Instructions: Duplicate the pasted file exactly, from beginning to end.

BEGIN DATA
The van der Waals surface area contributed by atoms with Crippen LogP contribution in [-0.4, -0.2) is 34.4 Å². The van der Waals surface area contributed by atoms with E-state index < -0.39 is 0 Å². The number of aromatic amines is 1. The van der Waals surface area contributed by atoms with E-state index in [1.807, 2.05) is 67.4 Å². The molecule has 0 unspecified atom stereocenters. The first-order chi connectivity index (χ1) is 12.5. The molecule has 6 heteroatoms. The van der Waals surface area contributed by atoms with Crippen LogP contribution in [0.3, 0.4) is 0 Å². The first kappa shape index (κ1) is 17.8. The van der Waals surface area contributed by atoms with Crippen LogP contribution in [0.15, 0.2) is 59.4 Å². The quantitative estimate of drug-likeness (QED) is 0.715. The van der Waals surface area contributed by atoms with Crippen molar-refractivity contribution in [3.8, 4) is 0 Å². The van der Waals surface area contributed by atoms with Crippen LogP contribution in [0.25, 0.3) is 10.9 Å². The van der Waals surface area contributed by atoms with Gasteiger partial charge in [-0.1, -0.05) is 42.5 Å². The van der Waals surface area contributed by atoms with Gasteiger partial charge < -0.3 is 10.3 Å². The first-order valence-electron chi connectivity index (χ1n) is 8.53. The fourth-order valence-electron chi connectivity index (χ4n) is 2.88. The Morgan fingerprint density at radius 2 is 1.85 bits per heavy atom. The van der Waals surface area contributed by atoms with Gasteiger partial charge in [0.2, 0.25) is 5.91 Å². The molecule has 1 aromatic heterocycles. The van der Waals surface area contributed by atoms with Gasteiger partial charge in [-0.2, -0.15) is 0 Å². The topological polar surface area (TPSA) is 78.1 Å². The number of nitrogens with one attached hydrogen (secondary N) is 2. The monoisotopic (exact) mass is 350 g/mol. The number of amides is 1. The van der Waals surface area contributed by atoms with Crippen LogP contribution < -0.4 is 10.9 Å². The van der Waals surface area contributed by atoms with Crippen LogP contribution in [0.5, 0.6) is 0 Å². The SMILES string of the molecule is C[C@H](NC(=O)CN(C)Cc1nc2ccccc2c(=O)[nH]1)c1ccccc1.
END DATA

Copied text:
The van der Waals surface area contributed by atoms with Crippen LogP contribution in [-0.4, -0.2) is 34.4 Å². The van der Waals surface area contributed by atoms with E-state index < -0.39 is 0 Å². The number of aromatic amines is 1. The van der Waals surface area contributed by atoms with E-state index in [1.807, 2.05) is 67.4 Å². The molecule has 0 unspecified atom stereocenters. The first-order chi connectivity index (χ1) is 12.5. The molecule has 6 heteroatoms. The van der Waals surface area contributed by atoms with Crippen LogP contribution in [0.3, 0.4) is 0 Å². The first kappa shape index (κ1) is 17.8. The van der Waals surface area contributed by atoms with Crippen LogP contribution in [0.15, 0.2) is 59.4 Å². The quantitative estimate of drug-likeness (QED) is 0.715. The van der Waals surface area contributed by atoms with Crippen molar-refractivity contribution in [3.8, 4) is 0 Å². The van der Waals surface area contributed by atoms with Crippen LogP contribution in [0.25, 0.3) is 10.9 Å². The van der Waals surface area contributed by atoms with Gasteiger partial charge in [-0.1, -0.05) is 42.5 Å². The van der Waals surface area contributed by atoms with Gasteiger partial charge < -0.3 is 10.3 Å². The first-order valence-electron chi connectivity index (χ1n) is 8.53. The fourth-order valence-electron chi connectivity index (χ4n) is 2.88. The Morgan fingerprint density at radius 2 is 1.85 bits per heavy atom. The van der Waals surface area contributed by atoms with Gasteiger partial charge in [0.2, 0.25) is 5.91 Å². The molecule has 1 aromatic heterocycles. The van der Waals surface area contributed by atoms with Gasteiger partial charge in [-0.2, -0.15) is 0 Å². The topological polar surface area (TPSA) is 78.1 Å². The number of nitrogens with one attached hydrogen (secondary N) is 2. The monoisotopic (exact) mass is 350 g/mol. The number of amides is 1. The van der Waals surface area contributed by atoms with Crippen LogP contribution < -0.4 is 10.9 Å². The van der Waals surface area contributed by atoms with Crippen LogP contribution in [0.5, 0.6) is 0 Å². The SMILES string of the molecule is C[C@H](NC(=O)CN(C)Cc1nc2ccccc2c(=O)[nH]1)c1ccccc1.